Jobs' "reality distortion field," as his colleagues called it, likely also killed him. Facing a cancer diagnosis, Jobs refused surgery for nine months and tried to will away his tumor with a vegan diet, acupuncture and visits to a psychic.
For 30 years, that ability to seemingly bend reality was used to push his engineers to meet impossible deadlines and appease unrealistic and impractical design whims. As a result, of course, his inventions directed the personal computing industry. Apple was light-years ahead of its time.
The maker and the merchant: Many Apple fanatics today might not have heard of Steve Wozniak, employee No. 1 at Apple. Woz, as he was called, was the brilliant programmer who created the Apple I computer, which Jobs figured out how to effectively package, market and sell.
Early on in their collaboration, even before Apple, Jobs worked for the video game company Atari. He had an assignment from Atari to build a circuit board for the game Breakout, which he farmed out to Wozniak. He made Woz complete the assignment in four days, agreed to split the paycheck, then collected a sizable bonus for Wozniak's efficient work and allegedly hid it from his friend.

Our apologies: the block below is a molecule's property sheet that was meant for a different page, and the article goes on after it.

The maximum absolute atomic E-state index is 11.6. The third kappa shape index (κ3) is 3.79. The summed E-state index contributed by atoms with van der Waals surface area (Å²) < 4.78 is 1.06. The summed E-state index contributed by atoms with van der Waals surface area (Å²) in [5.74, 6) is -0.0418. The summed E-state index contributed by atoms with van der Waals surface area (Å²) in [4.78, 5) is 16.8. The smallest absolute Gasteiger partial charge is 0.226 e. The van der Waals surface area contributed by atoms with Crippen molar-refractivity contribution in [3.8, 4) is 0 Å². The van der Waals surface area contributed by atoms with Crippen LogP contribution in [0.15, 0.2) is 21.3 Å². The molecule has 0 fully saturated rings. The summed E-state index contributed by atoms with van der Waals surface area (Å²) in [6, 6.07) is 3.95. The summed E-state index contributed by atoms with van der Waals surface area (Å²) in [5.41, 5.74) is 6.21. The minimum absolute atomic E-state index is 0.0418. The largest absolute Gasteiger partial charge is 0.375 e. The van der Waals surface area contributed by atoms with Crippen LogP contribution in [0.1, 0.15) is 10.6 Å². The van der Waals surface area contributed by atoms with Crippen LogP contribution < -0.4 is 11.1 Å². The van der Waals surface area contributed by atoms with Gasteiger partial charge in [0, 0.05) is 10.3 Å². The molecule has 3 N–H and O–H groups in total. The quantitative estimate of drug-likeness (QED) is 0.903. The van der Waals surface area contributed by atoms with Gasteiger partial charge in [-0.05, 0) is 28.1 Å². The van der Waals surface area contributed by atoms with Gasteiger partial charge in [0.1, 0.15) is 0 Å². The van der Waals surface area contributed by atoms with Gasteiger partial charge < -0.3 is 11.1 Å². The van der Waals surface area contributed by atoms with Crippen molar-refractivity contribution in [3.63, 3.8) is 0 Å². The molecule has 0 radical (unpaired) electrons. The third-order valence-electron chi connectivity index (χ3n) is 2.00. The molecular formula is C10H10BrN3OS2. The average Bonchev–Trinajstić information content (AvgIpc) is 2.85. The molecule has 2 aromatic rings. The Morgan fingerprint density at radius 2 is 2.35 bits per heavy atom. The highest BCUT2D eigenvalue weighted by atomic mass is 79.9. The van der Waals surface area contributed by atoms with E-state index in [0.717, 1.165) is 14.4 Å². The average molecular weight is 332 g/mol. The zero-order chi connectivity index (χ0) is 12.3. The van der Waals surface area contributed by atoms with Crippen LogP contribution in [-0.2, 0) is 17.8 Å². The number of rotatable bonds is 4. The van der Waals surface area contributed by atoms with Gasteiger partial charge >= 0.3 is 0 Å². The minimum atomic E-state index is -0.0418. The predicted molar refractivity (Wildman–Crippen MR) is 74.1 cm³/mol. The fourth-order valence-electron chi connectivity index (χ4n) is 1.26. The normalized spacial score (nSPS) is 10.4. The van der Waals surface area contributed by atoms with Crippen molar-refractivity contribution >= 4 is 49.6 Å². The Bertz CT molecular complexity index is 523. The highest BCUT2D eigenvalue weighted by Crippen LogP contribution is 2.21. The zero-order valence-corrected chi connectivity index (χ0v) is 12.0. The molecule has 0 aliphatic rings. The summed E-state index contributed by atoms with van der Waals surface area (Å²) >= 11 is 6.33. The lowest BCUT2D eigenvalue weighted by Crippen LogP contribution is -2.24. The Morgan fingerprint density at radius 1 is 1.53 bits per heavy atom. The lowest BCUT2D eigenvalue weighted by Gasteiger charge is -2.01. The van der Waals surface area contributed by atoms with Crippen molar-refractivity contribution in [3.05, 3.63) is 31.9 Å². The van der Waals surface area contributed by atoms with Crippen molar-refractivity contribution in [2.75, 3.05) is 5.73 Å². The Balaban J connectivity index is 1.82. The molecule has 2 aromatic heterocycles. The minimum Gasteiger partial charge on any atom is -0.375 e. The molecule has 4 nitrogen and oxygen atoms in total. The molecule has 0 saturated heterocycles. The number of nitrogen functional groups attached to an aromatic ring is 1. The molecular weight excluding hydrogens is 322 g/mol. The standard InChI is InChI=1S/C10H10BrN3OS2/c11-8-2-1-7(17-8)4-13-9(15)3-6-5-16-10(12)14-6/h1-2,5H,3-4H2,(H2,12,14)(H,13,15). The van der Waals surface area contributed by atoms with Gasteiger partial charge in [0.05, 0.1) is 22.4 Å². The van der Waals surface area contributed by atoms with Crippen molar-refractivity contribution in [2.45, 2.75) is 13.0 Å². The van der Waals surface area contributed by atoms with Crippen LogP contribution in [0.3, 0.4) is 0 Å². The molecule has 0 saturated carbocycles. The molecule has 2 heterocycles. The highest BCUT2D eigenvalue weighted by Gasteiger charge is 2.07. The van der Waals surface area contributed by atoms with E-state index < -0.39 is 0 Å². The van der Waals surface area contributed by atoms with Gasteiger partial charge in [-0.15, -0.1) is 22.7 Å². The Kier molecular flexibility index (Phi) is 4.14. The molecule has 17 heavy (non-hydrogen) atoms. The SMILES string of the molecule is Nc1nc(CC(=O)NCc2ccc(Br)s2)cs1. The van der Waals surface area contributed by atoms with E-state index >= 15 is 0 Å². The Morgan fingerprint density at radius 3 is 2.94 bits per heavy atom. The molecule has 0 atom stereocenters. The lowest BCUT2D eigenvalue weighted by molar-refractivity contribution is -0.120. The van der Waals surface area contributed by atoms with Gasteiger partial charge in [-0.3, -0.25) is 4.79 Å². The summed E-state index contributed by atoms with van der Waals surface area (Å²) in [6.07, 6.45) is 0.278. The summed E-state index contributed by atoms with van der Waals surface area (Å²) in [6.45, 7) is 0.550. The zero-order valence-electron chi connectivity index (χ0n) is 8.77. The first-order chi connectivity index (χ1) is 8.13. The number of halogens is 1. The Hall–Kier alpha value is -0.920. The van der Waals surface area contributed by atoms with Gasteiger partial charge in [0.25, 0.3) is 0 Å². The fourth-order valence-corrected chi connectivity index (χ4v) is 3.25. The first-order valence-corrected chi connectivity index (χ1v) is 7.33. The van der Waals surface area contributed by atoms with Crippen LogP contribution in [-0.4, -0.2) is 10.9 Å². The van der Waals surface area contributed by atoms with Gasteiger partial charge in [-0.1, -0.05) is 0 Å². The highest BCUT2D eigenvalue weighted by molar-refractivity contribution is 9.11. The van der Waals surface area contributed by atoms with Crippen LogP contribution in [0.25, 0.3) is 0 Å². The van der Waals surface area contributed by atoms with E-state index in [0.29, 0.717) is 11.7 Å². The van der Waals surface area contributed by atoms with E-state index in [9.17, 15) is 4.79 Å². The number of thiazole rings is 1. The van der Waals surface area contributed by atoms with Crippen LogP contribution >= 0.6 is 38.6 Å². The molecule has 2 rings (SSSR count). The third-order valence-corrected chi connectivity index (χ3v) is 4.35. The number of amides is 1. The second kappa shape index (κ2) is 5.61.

In their relationship, Woz was always the maker, while Jobs was the merchant. Woz, the maker, may have achieved cult-hero status in the tech community, but Jobs, the merchant, is a divine being, beloved by millions worldwide. It says a lot about what we value in an entrepreneur.
Greatness, at any cost: With every Mac we bought, we made Apple the most valuable company on the planet and cast its CEO, with all his tactics for greatness, as an exemplar of American innovation. Our blind devotion to Jobs contributes to the Randian myth that true greatness justifies a disregard for law and humanity — a common and problematic attitude in Silicon Valley.
Somehow, Jobs was able to turn this Randian philosophy on its head. He created the idea that his products represented the ideals of 1960s American counterculture. From the classic "1984" and "I'm a Mac" ads to the "Times They Are A-Changin'" recital to Jobs giving IBM the finger, every new Apple release was, in its own way, sticking it to the man.